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Courtney Naliboff


Students recording "Songs of Darkness and Hope" in a local church

In the small Maine town of Oakland, two music teachers collaborated with 400 choral students, the Holocaust and Human Rights Center of Maine (HHRC), and a professional producer and sound engineer to record and release a one-of-a-kind album: “Songs of Darkness and Hope” (Affetto Recordings 2017).

The CD’s 11 tracks include traditional Hebrew music from Eastern Europe and Israel (“Shiru L'Adonai,” “Dodi Li” and “Ani Ma'amin;” concentration camp songs “Dachau Lied” and “Peat Bog Soldiers,” which arose in the camps as songs of rebellion and internal support for the captives; modern...

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Preschooler looking at hanukkiyah with unlit candles in it

As one of a pair of Jewish kids in my rural Maine elementary school class, I was conscripted each winter to teach my classmates about Hanukkah. I'd dutifully bring in my wax-encrusted brass menorah, a few wooden dreidels, and a bag of foil-covered chocolate gelt to sweeten my description of those plucky Maccabees and the miracle of the oil.

While my teachers’ intent to share cultures outside of the Protestant norm was pure, the annual presentation only set me farther apart from my classmates. Sometimes it opened the door to actual bullying, as when classmates drew swastikas on...

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Closeup of the middle of a fiddle

Growing up Jewish in central Maine, I had few opportunities to connect with my religion and culture. While I had Jewish friends from music camp, few of my public-school classmates had any sense of what being Jewish meant, beyond knowing that it somehow made me different from them.

And I lacked the tools to be a cultural ambassador.

That changed when my grandmother, who lived in San Diego, sent me a cassette tape of the Second Avenue Klezmer Ensemble. Suddenly, our minivan was filled with wailing clarinets, the startling sound of the ahava raba scale (the almost minor scale...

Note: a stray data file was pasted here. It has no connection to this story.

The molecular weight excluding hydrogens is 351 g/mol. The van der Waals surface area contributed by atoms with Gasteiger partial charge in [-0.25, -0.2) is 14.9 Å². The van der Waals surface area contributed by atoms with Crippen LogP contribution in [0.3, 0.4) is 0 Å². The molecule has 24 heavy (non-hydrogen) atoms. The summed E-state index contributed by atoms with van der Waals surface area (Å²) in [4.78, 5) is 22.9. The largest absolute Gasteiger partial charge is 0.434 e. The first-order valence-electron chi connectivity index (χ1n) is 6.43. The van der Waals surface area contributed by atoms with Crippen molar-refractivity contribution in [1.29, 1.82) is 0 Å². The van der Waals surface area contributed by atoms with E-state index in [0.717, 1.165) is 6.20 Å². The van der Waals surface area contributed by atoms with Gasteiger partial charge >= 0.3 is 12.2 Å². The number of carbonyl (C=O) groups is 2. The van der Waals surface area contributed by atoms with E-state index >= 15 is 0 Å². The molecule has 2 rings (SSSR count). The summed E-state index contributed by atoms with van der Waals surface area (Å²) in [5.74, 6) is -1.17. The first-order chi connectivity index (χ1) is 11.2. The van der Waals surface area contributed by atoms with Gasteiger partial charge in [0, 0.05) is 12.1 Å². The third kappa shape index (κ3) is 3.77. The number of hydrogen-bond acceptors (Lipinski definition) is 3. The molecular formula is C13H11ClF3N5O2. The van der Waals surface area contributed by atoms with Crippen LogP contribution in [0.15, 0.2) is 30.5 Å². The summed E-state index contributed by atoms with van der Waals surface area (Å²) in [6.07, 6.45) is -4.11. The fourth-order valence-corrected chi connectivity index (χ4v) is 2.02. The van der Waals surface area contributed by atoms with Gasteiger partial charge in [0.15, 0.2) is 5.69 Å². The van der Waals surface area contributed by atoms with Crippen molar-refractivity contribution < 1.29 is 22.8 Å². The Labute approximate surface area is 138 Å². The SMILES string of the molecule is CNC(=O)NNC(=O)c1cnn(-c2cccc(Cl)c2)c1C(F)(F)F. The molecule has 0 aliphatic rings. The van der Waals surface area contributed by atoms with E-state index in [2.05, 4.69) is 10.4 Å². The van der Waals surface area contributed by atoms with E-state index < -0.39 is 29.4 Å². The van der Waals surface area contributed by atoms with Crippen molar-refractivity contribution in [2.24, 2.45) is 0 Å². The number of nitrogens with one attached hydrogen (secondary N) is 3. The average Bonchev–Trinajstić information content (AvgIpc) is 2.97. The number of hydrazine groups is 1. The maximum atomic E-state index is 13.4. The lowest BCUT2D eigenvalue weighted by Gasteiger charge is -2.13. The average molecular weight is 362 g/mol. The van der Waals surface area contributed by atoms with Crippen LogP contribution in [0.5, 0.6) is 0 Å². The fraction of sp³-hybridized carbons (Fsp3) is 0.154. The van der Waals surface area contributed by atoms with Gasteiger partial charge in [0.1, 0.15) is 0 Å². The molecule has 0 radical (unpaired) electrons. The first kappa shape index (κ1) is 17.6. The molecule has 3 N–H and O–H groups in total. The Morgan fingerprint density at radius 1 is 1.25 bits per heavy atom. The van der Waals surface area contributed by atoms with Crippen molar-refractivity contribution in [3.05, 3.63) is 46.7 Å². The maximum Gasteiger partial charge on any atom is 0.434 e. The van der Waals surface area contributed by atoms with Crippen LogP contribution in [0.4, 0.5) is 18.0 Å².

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Elaborately set seder table awaiting diners

In my childhood, as one of a few Jewish families in central Maine, our family celebrated Passover by ourselves. Although it has always been my favorite holiday, I never invited any of my non-Jewish friends – which was all of my friends – to join us when I was a child.

Since moving to a tiny island off the coast of Maine 12 years ago, though, I've made it a tradition to host a giant seder, inviting island friends from all walks of life to fill the table. There are farmers and fishermen, new residents and people whose families fought in the Revolutionary War as islanders. The local...

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Person silhouette standing in 2017 on the hill at sunset

The gym at our tiny YMCA in North Haven, Maine is packed every January with enthusiastic exercisers motivated by their New Year’s resolutions. The herd thins by February, and by March only the stalwarts remain.

New Year's resolutions grow out of a desire to identify areas of needed self-improvement and to take remedial action in the coming year. Nearly half of Americans make such resolutions, but according to a 2013 column in Forbes, only 8% actualize their resolutions. One major reason cited in the column is people’s tendency to set overly ambitious goals.

Do not despair....

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